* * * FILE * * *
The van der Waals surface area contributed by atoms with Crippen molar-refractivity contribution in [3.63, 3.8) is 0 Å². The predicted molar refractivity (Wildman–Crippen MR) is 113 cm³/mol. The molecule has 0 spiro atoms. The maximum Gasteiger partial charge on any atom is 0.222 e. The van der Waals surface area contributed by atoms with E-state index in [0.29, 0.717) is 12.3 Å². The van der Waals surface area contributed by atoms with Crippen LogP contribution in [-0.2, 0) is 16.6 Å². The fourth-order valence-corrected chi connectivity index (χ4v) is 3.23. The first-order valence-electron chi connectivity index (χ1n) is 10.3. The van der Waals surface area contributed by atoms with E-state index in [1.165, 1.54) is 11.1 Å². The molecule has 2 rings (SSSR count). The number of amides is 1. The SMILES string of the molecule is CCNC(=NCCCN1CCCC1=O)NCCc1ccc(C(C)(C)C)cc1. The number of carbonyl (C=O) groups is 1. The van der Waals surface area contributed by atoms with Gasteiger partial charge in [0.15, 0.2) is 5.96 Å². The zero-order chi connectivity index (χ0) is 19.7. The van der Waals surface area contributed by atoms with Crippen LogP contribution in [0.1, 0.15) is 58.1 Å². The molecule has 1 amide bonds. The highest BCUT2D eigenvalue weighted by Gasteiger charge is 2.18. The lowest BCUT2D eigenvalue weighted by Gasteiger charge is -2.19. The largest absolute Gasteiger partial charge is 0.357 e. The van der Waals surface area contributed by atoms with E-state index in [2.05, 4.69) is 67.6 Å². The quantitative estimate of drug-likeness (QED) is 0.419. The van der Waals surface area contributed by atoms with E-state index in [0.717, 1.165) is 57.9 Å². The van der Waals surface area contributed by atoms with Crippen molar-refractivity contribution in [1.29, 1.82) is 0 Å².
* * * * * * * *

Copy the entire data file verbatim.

The van der Waals surface area contributed by atoms with Crippen molar-refractivity contribution in [3.63, 3.8) is 0 Å². The predicted molar refractivity (Wildman–Crippen MR) is 113 cm³/mol. The molecule has 0 spiro atoms. The maximum Gasteiger partial charge on any atom is 0.222 e. The van der Waals surface area contributed by atoms with E-state index in [0.29, 0.717) is 12.3 Å². The van der Waals surface area contributed by atoms with Crippen LogP contribution in [-0.2, 0) is 16.6 Å². The fourth-order valence-corrected chi connectivity index (χ4v) is 3.23. The first-order valence-electron chi connectivity index (χ1n) is 10.3. The van der Waals surface area contributed by atoms with E-state index in [1.165, 1.54) is 11.1 Å². The molecule has 2 rings (SSSR count). The number of amides is 1. The SMILES string of the molecule is CCNC(=NCCCN1CCCC1=O)NCCc1ccc(C(C)(C)C)cc1. The number of carbonyl (C=O) groups is 1. The van der Waals surface area contributed by atoms with Gasteiger partial charge in [0.15, 0.2) is 5.96 Å². The zero-order chi connectivity index (χ0) is 19.7. The van der Waals surface area contributed by atoms with Crippen LogP contribution in [0.1, 0.15) is 58.1 Å². The molecule has 1 amide bonds. The highest BCUT2D eigenvalue weighted by Gasteiger charge is 2.18. The lowest BCUT2D eigenvalue weighted by Gasteiger charge is -2.19. The largest absolute Gasteiger partial charge is 0.357 e. The van der Waals surface area contributed by atoms with E-state index in [2.05, 4.69) is 67.6 Å². The quantitative estimate of drug-likeness (QED) is 0.419. The van der Waals surface area contributed by atoms with E-state index in [0.717, 1.165) is 57.9 Å². The van der Waals surface area contributed by atoms with Crippen molar-refractivity contribution in [1.29, 1.82) is 0 Å².